"There was also single on a label called Ace, one single reputably a test pressing acetate of Sam Matapouri and His Rocking Rockers, is it very lo-fi but it is real rock'n'roll.
"I think I have about 50 boxes of New Zealand singles with about 140 in each box so we are under 10,000 singles and EPs."
Linwood is a pragmatist who admits there is always something you don't know and he's learning all the time. He's discovered New Zealand music released overseas, like Max Merritt having picture sleeves in Germany, the Fourmyula's Otaki being popular in Germany, "and I've got an Argentine version of their Home single [from '69] with a completely different B side."
Doubtless the band had no idea of its existence.
He's sure a lot of New Zealand music was released in South Africa also, and he has a Turkish copy of the Avengers' first album in a washed photocopy of the cover: "I've got two copies actually, the first I bought on E-bay and it was in okay condition and then a friend who was a big collector sold me one".
"There are Japanese copies of Streettalk and Mark Williams, and it's interesting to find these things. I'm sure there are things that have been released I'll never know about."
Of the price, he notes Ragnarok records would go for hundred of dollars but now they're hard to sell because most people who want them have got them: "It's supply and demand."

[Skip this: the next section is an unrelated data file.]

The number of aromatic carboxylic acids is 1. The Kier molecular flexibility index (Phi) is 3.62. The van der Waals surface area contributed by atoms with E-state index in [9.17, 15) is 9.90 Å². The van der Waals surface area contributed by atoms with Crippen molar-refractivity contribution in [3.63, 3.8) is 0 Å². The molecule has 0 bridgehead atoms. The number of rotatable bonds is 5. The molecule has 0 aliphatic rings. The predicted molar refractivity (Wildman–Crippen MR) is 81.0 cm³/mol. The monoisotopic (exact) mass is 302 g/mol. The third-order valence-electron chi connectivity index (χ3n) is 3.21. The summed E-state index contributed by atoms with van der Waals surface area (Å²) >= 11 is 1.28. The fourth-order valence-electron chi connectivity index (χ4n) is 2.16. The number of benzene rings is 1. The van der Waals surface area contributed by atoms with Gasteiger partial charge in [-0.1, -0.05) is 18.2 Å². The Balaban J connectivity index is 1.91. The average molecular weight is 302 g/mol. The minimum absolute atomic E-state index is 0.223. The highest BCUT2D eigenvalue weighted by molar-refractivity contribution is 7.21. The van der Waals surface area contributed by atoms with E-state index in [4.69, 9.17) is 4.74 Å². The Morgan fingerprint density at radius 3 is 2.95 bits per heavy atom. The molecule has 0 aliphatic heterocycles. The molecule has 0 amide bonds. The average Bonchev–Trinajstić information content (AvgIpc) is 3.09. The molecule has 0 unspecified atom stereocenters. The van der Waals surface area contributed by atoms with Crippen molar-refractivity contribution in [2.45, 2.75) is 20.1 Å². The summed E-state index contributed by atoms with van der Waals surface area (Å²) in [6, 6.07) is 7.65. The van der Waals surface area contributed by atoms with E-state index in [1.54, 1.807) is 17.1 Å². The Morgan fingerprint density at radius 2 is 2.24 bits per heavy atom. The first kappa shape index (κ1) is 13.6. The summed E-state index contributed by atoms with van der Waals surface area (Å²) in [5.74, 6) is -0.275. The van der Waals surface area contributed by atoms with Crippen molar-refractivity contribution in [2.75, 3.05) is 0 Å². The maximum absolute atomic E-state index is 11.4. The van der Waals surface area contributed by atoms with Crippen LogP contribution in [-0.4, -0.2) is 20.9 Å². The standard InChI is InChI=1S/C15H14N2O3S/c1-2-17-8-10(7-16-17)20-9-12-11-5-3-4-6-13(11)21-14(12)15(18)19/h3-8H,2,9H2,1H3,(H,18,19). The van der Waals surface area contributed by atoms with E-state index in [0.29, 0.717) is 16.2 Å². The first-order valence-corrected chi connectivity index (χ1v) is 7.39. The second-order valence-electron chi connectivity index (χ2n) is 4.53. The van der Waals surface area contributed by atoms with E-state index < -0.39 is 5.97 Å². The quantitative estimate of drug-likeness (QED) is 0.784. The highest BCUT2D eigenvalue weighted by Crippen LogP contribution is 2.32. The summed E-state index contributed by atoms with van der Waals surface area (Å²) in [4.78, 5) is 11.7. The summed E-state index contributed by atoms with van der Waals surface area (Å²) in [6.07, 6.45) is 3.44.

One of the rarest New Zealand records is the Littlejohn album – a pre-Blerta band with Corben Simpson and Bruno Lawrence.
"I loaned Chris Caddick a copy so they could remaster it for the 200 albums they have done so far and I have not seen too many other copies. It sometimes turns up but if I compare it to say Bari and the Breakways' second album I've probably had 10 copies of that, and that is considered a rare album.
"Snatmin Cuthin, the Human Instinct album is pretty hard to find on vinyl. If I didn't have it, now I would go up to $1000 for it, maybe higher depending on what the pressure [from other bidders] was and how flushed I was with cash."
Linwood keeps apace with as much as he can although acknowledges there are some gaps in his Flying Nun collection ("most in the mid period when I was probably concentrating on something else").
And New Zealand hip-hop?
"Yes, I collect it all, all the dance stuff that came out . . . but I don't know it intimately and I still have some there waiting to be played at least once.
"Nothing gets filed away until I've listened to it because there could be a gem in there, something that just makes the hairs stand up on the back of my neck.
"I like hearing new sounds, and if it makes me dance then even better.
"Record are meant to be played. They are art but they are not meant just to be looked at.
"There are people who collect obssesively . . . although I do collect by [catalogue] numbers because I had to to know what came out in New Zealand. But I file them by artist, not number or record label.
"When Roger Watkins put out his book on the Wellington scene I got in touch and if I'd known him before I could have helped him with his discography and filled in some of the gaps.
"When he did his second book about Auckland I put the discography together. I made a couple of mistakes . . . but if you don't know, you don't know.
"It's hard to explain why you collect some things and not others, but a song is an easy thing to collect.
"I haven't got everything," says this extraordinary and ordinary man, "but it's getting hard for me to find something I haven't!"